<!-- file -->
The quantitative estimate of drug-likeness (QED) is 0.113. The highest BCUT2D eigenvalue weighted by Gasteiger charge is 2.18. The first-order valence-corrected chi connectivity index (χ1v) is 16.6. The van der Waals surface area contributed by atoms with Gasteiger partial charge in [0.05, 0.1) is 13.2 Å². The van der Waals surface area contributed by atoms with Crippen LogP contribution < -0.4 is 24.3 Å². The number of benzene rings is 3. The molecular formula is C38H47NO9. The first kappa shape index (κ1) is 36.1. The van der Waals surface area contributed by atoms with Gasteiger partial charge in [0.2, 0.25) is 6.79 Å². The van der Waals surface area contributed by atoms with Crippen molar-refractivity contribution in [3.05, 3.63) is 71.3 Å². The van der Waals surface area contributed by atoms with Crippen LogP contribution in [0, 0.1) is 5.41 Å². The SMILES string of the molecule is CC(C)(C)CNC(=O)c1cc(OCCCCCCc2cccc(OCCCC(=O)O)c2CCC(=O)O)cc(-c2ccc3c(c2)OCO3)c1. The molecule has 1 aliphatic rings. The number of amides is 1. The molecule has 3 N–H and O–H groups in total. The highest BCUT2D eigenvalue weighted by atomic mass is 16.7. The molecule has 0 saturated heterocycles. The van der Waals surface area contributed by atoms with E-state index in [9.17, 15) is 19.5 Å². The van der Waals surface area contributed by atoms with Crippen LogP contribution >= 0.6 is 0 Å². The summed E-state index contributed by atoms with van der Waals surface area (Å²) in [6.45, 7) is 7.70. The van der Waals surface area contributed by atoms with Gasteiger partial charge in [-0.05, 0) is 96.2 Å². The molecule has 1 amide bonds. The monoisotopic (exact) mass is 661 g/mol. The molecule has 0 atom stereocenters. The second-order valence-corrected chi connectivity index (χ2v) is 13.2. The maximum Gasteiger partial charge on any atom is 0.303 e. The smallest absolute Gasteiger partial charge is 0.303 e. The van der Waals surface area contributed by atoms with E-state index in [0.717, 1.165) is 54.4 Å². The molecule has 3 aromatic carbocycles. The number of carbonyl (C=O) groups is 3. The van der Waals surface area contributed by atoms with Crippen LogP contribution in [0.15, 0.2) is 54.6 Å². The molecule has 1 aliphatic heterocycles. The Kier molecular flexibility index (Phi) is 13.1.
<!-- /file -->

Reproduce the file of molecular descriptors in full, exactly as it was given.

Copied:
The quantitative estimate of drug-likeness (QED) is 0.113. The highest BCUT2D eigenvalue weighted by Gasteiger charge is 2.18. The first-order valence-corrected chi connectivity index (χ1v) is 16.6. The van der Waals surface area contributed by atoms with Gasteiger partial charge in [0.05, 0.1) is 13.2 Å². The van der Waals surface area contributed by atoms with Crippen LogP contribution < -0.4 is 24.3 Å². The number of benzene rings is 3. The molecular formula is C38H47NO9. The first kappa shape index (κ1) is 36.1. The van der Waals surface area contributed by atoms with Gasteiger partial charge in [0.2, 0.25) is 6.79 Å². The van der Waals surface area contributed by atoms with Crippen molar-refractivity contribution in [3.05, 3.63) is 71.3 Å². The van der Waals surface area contributed by atoms with Crippen LogP contribution in [0, 0.1) is 5.41 Å². The SMILES string of the molecule is CC(C)(C)CNC(=O)c1cc(OCCCCCCc2cccc(OCCCC(=O)O)c2CCC(=O)O)cc(-c2ccc3c(c2)OCO3)c1. The molecule has 1 aliphatic rings. The number of amides is 1. The molecule has 3 N–H and O–H groups in total. The highest BCUT2D eigenvalue weighted by atomic mass is 16.7. The molecule has 0 saturated heterocycles. The van der Waals surface area contributed by atoms with E-state index in [9.17, 15) is 19.5 Å². The van der Waals surface area contributed by atoms with Crippen LogP contribution >= 0.6 is 0 Å². The summed E-state index contributed by atoms with van der Waals surface area (Å²) in [6.45, 7) is 7.70. The van der Waals surface area contributed by atoms with Gasteiger partial charge in [-0.05, 0) is 96.2 Å². The molecule has 1 amide bonds. The monoisotopic (exact) mass is 661 g/mol. The molecule has 0 atom stereocenters. The second-order valence-corrected chi connectivity index (χ2v) is 13.2. The maximum Gasteiger partial charge on any atom is 0.303 e. The smallest absolute Gasteiger partial charge is 0.303 e. The van der Waals surface area contributed by atoms with E-state index in [0.717, 1.165) is 54.4 Å². The molecule has 3 aromatic carbocycles. The number of carbonyl (C=O) groups is 3. The van der Waals surface area contributed by atoms with Crippen LogP contribution in [0.15, 0.2) is 54.6 Å². The molecule has 1 aliphatic heterocycles. The Kier molecular flexibility index (Phi) is 13.1.